The dot density maps emphasized the strong spatial and temporal heterogeneity of human WNV cases within South Dakota (Figure 2, Table 1). During 2002, the first year of WNV occurrence in South Dakota, a relatively small number of WNV cases were concentrated in the eastern portion of the state. In 2003 there was a major increase in both WNV fever and neuroinvasive disease, with several significant clusters occurring in the central and western parts of South Dakota. WNV cases declined in 2004, followed by a three year period (2005–2007) of increased WNV cases. Annual numbers of WNV cases declined steadily over the next four years (2008–2011), reaching their lowest levels in 2011 when only two cases of WNV fever were reported. In 2012, there was a significant resurgence of WNV cases in South Dakota, with a stronger concentration of these cases in the eastern part of the state relative to previous years. Annual, log-transformed fever case counts and neuroinvasive case counts were strongly correlated at the state level (r = 0.96, p < 0.001).

Table Table 1. Annual cases of human West Nile virus disease in South Dakota.

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Table 1. Annual cases of human West Nile virus disease in South Dakota.
YearFeverNeuroinvasiveTotal CasesDeaths
20022314370
20038681711,03913
2004456511
2005194352292
200675381133
2007160482086
20082811390
2009156210
2010164200
20112020
2012141622033

The smoothed maps of WNV incidence further highlighted changes in the geographic distribution of WNV risk over time. The maps of total WNV incidence showed a shift in the geographic patterns of risk from central and western portions of South Dakota in 2002–2003 to the eastern portion of the state in 2004–2007 and 2008–2012 (Figure 3). The smoothed maps of WNV neuroinvasive disease incidence showed more spatial variability at finer scales, reflecting the smaller numbers of neuroinvasive cases (Figure 4). The smoothed estimates of total WNV incidence and neuroinvasive WNV incidence were strongly correlated in 2002–2003 (r = 0.75, p < 0.001), exhibited a weaker correlation in 2004–2007 (r = 0.66, p < 0.001), and had the highest correlation in 2008–2012 (r = 0.86, p < 0.001). As with the maps of total WNV cases, the incidence of neuroinvasive disease shifted from central and western South Dakota in 2002–2003 toward the eastern portion of the state in 2004–2007 and 2008–2012.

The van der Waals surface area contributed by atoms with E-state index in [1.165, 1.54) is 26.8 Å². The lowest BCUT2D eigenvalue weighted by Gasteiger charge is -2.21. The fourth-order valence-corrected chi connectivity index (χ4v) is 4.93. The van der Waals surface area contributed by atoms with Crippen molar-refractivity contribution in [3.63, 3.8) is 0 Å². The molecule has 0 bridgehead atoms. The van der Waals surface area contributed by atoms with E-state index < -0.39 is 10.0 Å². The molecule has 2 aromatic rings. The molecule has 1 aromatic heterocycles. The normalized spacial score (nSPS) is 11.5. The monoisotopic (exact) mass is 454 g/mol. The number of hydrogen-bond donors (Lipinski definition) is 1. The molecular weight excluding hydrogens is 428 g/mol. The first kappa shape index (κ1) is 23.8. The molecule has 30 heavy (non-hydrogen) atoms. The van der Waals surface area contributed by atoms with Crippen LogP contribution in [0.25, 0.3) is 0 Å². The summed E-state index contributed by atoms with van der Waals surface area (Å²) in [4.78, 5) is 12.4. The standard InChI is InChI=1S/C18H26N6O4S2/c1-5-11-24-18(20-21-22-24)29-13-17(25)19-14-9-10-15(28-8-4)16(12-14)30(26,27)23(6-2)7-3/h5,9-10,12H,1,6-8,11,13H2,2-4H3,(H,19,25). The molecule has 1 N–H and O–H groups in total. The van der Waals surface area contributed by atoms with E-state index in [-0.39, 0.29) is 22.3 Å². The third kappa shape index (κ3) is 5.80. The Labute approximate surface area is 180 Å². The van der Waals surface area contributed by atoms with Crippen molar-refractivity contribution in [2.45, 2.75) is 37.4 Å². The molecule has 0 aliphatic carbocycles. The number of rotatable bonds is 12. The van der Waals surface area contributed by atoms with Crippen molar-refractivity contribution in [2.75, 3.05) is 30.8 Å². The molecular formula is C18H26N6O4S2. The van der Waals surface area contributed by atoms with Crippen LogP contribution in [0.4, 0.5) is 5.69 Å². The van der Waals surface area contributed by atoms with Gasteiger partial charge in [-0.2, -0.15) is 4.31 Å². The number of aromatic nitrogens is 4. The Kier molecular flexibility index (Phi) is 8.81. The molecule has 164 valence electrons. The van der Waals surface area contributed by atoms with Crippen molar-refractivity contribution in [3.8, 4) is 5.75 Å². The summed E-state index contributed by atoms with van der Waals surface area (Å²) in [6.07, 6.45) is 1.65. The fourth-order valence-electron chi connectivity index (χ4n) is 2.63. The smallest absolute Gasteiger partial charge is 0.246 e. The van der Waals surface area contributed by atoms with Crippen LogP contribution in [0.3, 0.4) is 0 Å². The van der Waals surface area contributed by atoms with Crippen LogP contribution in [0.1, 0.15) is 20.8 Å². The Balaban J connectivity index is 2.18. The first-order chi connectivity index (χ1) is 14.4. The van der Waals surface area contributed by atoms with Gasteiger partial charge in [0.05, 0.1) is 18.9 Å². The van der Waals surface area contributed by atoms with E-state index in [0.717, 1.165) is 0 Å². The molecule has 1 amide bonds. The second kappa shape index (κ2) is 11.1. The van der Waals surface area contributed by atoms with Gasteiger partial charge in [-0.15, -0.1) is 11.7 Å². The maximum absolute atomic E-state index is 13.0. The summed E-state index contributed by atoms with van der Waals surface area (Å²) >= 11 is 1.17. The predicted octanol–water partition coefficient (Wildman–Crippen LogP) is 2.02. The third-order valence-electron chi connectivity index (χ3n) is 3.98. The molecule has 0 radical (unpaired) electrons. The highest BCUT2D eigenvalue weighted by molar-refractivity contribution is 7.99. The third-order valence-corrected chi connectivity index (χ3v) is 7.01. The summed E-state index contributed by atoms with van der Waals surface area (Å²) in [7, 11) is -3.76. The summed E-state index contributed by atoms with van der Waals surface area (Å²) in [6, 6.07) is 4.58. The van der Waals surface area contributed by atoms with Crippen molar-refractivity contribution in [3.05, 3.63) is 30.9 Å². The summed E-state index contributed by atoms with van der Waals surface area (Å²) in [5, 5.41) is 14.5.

Seasonal patterns of WNV cases varied from year to year (Figure 5(a)). For example, 5% of the cumulative WNV cases occurred before the end of July in 2002, whereas 14% of the cumulative WNV occurred before the end of July in 2003 and 20–48% of cases occurred before the end of July in all of the subsequent years except 2011. 2011 stood out as an anomalous year in which only two WNV cases occurred, both in September. The combined seasonal distributions for the 2002–2003, 2004–2007, and 2008–2012 time periods also illustrated a shift toward earlier occurrence of WNV cases after 2003 (Figure 5(b)). During all three time periods, the majority of WNV cases occurred during the last week of July and the first three weeks of August (58% in 2002–2003, 55% in 2004–2007, and 62% in 2008–2012). However, only 6% of cases occurred before the last week of July in 2002–2003 compared to 20% in 2004–2007 and 12% in 2008–2012. In contrast, 36% of cases occurred after the third week of August in 2002–2003 compared to 25% in 2004–2007 and 26% in 2008–2012. The Kolmogorov-Smirnov tests found statistically significant differences in WNV seasonality in 2002–2003 compared to 2004–2007 (D = 0.2016, p < 0.001) and in 2002–2003 compared to 2008–2012 (D = 0.2195, p < 0.001), but the difference was not statistically significant in 2004–2007 compared to 2008–2012 (D = 0.08, p = 0.12). Similar results were obtained when only the same tests were performed using only the WNV fever cases and only the WNV neuroinvasive disease cases.